Relationships

How To Mourn The Death Of An Ex

Ariana Grande's grief over Mac Miller's death is just as valid as anyone else's.
11/30/2018 07:06pm ET

Last week, a Twitter user accused Ariana Grande of “milking” her ex Mac Miller’s death on social media.

The singer responded with arguably more grace than the Twitter user deserved, writing, “i pray you never have to deal with anything like this ever and i’m sending you peace and love.”

In a follow-up tweet, she wrote: “everything i feel is valid and safe. everything i do is genuine and honest. there is no right or wrong during this period.”

Grande’s response and her ongoing show of vulnerability since Miller’s death speak to the inherent difficulty of mourning an ex.

“There is no right or wrong way to grieve an ex love,” said Janet Brito, a psychologist in Honolulu. “Ariana is doing her best to survive a significantly difficult situation. Grief is not linear. It ebbs and flows. What works for one person might not work for someone else.”

That’s especially true when it’s your ex who dies. If your ex had moved on with someone else, their current significant other isn’t judged for grieving. But there’s no playbook for grieving an ex ― the mourner might not even have contact with the person’s family to extend their sympathy ― though the pain is just as valid.

At one point in time, they’d envisioned a future with their lost loved one, and in some cases, they may have held out hope that a future still existed.

The death, especially when completely unexpected, often causes people to re-live the breakup, while at the same time grappling with the fact that the door is forever closed, said Elisabeth LaMotte, a therapist and founder of the DC Counseling & Psychotherapy Center.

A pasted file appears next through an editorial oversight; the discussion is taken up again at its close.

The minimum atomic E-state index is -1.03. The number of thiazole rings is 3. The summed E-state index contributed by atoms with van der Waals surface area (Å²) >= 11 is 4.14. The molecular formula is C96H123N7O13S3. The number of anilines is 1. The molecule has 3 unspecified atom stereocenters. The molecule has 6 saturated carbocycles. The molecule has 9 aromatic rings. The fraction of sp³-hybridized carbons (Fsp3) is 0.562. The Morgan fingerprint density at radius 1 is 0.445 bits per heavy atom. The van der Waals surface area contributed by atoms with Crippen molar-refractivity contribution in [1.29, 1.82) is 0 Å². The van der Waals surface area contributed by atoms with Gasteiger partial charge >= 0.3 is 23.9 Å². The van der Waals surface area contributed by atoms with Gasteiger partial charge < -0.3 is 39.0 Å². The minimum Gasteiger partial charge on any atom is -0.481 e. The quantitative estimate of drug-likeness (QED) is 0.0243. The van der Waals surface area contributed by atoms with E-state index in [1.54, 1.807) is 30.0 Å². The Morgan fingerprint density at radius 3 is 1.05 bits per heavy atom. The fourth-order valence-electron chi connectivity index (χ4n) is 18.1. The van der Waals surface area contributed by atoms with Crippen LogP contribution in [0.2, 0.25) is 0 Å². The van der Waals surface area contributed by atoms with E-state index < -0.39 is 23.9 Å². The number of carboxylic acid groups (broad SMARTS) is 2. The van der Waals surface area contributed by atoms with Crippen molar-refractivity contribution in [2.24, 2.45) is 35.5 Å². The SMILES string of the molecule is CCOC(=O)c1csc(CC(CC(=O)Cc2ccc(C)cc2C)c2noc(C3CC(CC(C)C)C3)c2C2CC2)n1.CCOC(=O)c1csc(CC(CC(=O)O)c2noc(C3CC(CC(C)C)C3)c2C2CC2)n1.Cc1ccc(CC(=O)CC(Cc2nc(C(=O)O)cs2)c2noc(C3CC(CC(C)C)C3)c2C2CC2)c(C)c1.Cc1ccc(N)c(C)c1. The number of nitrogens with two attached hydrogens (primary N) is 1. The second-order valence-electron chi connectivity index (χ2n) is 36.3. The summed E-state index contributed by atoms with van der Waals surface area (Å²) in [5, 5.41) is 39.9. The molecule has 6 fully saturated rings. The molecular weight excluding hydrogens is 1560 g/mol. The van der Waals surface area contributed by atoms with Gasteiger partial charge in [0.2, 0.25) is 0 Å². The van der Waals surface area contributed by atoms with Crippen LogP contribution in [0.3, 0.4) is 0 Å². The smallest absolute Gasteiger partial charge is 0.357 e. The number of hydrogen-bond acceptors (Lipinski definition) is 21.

“It’s very different than grieving a painful breakup, but there are many parallels,” she said. “As with a breakup, the bereaved is not just mourning the loss of the person, they are mourning how all of the memories and experiences associated with that person will now feel different and will hold a different place in one’s memories moving forward.”

Laurel Steinberg, a psychotherapist in New York City, likens the loss of an ex to phantom limb syndrome, the throbbing sensation amputees often experience after losing a limb.

“Even if the couple never spoke again post-split, feelings of all sorts can continue to exist, like when severed nerve ends remain after a limb is cut off,” she said. “The bereaving ex has as much of a right to treat the loss as though they were still currently involved with the person.”

If you’re in this position, there are tried-and-true ways to practice self-care. For starters, Brito recommends staying clear of those who are critical of the grief process.

“Share your feelings of loss with someone you emotionally feel safe with and don’t let others dictate how you ought to respond,” she said. “In moments when you’re alone, be curious about your grief and ask it what it needs from you. Listen carefully and respond.”

That might mean sharing a memory of the person on Instagram. It might mean going for a long, contemplative jog or booking an appointment with a therapist to talk it out.

Sometimes, it helps to write a letter to the ex, expressing any lingering feelings and saying goodbye. The important thing is to honor the loss in a way that feels authentic and not to allow anyone to devalue or undercut your feelings; whatever the response is, it’s valid, real and complicated.

And as with any loss, you shouldn’t try to fast-track the grieving process.

“The unconscious mind wears no wristwatch,” Steinberg said. “In a sense, we can always care about everything and everyone we ever once cared about.”

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